What is Calibration, Verification, and Validation in pharmaceuticals?

Calibration, Verification, and Validation

These Calibration, Verification, and Validation three words are widely used in the pharmaceutical industry. Some may get confused with interchangeable meanings or lack of understanding. Here we try to describe these three words.

A. Calibration:

In Analytical Department, Formulation Department or Quality Assurance Department Calibration has the same meaning. Calibration is the process of assurance of Instrument\Equipments are performing the same assurance that it was performing from the date of instrument installation.

Normally Calibration is the Same as performance Qualification (PQ) of Instrument\Equipments.

Reason for the same is that be an assurance of working ability of Instrument\Equipments are same till date.

Industries have a different frequency for the same instrument as per their requirement. For Example, calibration of HPLC, calibration frequency is Six Monthly to Yearly basis. Quality Control (QC) where HPLC work is more, they preferred to minimize the risk by lowering the frequency by 3 Months.

B. Verification

About Verification it is basically used in Quality Control and ADL (Analytical Development Lab.). As verification comes in two types.

1. Compendial Method Verification (i.e., USP, EP, IP, JP Monograph)

2. Developed Method Verification at contract manufacturing organization CMO or Manufacturing Plant (Part of Technology Transfer)

What is Analytical Method Verification?

According to the definition in USP general chapter <1226>, “Verification of Compendial Procedures,” method verification is an assessment concentrating on how the analytical test procedure is appropriate for its intended use under actual experimental conditions, such as specific drug substance/product, environment, personnel, equipment, and reagent.

When a compendial method or a previously validated method is used with new or different products, equipment, or laboratories for the first time to obtain appropriate results, analytical method verification is usually required.

For example, a client has requested a contract analysis of Product XYZ from a contract manufacturing organization (CMO) laboratory. An official test Method A from the client will be accomplished on Product XYZ. Now, what does this mean?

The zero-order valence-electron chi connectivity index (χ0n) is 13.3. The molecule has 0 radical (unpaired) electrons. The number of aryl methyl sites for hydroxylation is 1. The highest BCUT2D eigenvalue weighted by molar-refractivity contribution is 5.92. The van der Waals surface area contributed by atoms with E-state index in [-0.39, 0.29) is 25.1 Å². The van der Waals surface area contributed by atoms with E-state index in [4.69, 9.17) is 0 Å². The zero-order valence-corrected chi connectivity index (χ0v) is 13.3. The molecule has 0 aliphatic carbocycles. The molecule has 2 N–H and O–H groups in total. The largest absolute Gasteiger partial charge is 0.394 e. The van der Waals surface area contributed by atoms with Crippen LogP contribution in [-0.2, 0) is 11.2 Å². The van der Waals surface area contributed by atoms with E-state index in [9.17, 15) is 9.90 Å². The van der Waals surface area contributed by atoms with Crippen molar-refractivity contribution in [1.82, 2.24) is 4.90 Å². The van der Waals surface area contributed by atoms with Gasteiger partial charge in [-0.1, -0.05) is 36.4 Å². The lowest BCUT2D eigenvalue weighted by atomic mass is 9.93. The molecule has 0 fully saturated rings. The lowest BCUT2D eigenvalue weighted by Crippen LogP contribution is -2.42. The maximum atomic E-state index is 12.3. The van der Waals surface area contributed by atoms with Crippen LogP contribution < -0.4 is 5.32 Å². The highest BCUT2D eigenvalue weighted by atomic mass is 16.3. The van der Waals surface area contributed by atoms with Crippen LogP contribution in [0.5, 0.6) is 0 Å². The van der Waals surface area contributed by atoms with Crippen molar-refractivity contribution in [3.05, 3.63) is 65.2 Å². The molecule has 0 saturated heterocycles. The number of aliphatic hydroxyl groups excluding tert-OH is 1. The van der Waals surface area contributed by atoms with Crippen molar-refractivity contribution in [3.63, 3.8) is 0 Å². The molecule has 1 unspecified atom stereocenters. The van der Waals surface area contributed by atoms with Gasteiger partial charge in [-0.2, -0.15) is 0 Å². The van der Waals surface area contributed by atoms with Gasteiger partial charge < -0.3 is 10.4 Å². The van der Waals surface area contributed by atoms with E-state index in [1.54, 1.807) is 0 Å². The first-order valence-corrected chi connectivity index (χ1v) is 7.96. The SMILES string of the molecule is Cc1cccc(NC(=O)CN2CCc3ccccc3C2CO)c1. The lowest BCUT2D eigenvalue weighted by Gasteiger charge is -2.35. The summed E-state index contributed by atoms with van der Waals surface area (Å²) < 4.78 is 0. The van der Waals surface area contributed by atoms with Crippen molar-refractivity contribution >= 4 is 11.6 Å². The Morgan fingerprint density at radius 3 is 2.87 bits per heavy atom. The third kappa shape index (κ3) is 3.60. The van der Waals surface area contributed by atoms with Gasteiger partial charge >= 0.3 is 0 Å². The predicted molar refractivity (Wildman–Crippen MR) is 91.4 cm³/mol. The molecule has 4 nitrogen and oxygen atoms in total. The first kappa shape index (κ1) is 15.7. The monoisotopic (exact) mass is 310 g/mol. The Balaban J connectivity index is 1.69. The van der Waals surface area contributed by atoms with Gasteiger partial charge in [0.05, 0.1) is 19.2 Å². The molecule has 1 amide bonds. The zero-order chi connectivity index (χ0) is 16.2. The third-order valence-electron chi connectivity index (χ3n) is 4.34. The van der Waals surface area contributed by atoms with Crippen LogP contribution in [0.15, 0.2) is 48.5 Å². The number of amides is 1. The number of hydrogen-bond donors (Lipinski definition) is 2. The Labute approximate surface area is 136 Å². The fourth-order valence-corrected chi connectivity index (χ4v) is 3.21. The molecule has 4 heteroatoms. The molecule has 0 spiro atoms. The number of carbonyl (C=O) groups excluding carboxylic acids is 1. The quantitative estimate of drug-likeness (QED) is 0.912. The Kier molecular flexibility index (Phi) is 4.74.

In this case:

  • Method A was validated in the client’s laboratory and used for analysis on Product XYZ.
  • As Method A was used in the original laboratory for analysis on Product XYZ, method verification is required before Product XYZ is analyzed with Method A in the contract manufacturing organization laboratory.
  • Finally, before applying Method A on Product A for the first time, the laboratory must complete method verification.

C. Validation

Validation is the process of establishing written evidence that a specific process will consistently create a product that meets its pre-determined specifications and quality qualities. This is referred to as validation.

Validation is a more complex word in different departments.

For Example:

In Production

A. Process Validation: Required to validate the whole process of production before its implementation with regulatory permission.

B. Sterilization Process Validation

C. Cleaning Validation

In Quality Control/ADL

A. Analytical Method Validation

B. Cleaning Validation

In Quality Assurance or GLP Department

A. Computer System Validation (CSV)

What is the Difference Between Analytical Method Verification and Analytical Method Validation?

Analytical Method Validation (AMV) assesses an established technique’s performance by examining several analytical properties and determining whether the method is appropriate for its intended use.

Analytical Method Verification: Rather than repeating the validation process, method verification employs the appropriate analytical performance characteristics as defined in the method validation to produce accurate data for specific types of sample, environment, or equipment.

A CMO might receive an order from a licensee or a patent owner who has produced a new medicinal product, for example. The client will next permit the CMO to create a scale-up batch production process as well as analytical test methods to meet regulatory compliance standards.

A method validation is necessary if the client has not established a proper analytical method for the regulatory requirement.  The laboratory will need to establish an in-house method based on regulatory requirements like United States Pharmacopeia (USP) and perform method validation to ensure the analytical method can meet the intended application.

Method Validation is required if the customer/Client has not produced a proper analytical method for the regulatory need. The laboratory will need to develop an in-house method based on regulatory requirements such as the United States Pharmacopeia (USP) and execute method validation to guarantee that the analytical method can meet the application’s requirements.

Registered Compendial or Monograph available, the user may use this method and there is no need for validation but as an assurance agency required Method Verification of the method on this product. This may assure the proper analysis of products on-site and Laboratory.

To summarise, method validation is typically performed to an “in-house method” developed by a laboratory, whereas method verification is typically applied to a “compendia method or previously validated method” when it is used for the first time in a specific laboratory.

What is the Difference Between Analytical Method Verification and Analytical Method Validation?
Difference Between Analytical Method Verification and Analytical Method Validation

Read More:

Breast Cancer


Acronyms and Abbreviations

Blood Pressure

Alzheimer’s Disease:

Alcohol Dose Dumping










You cannot copy content of this page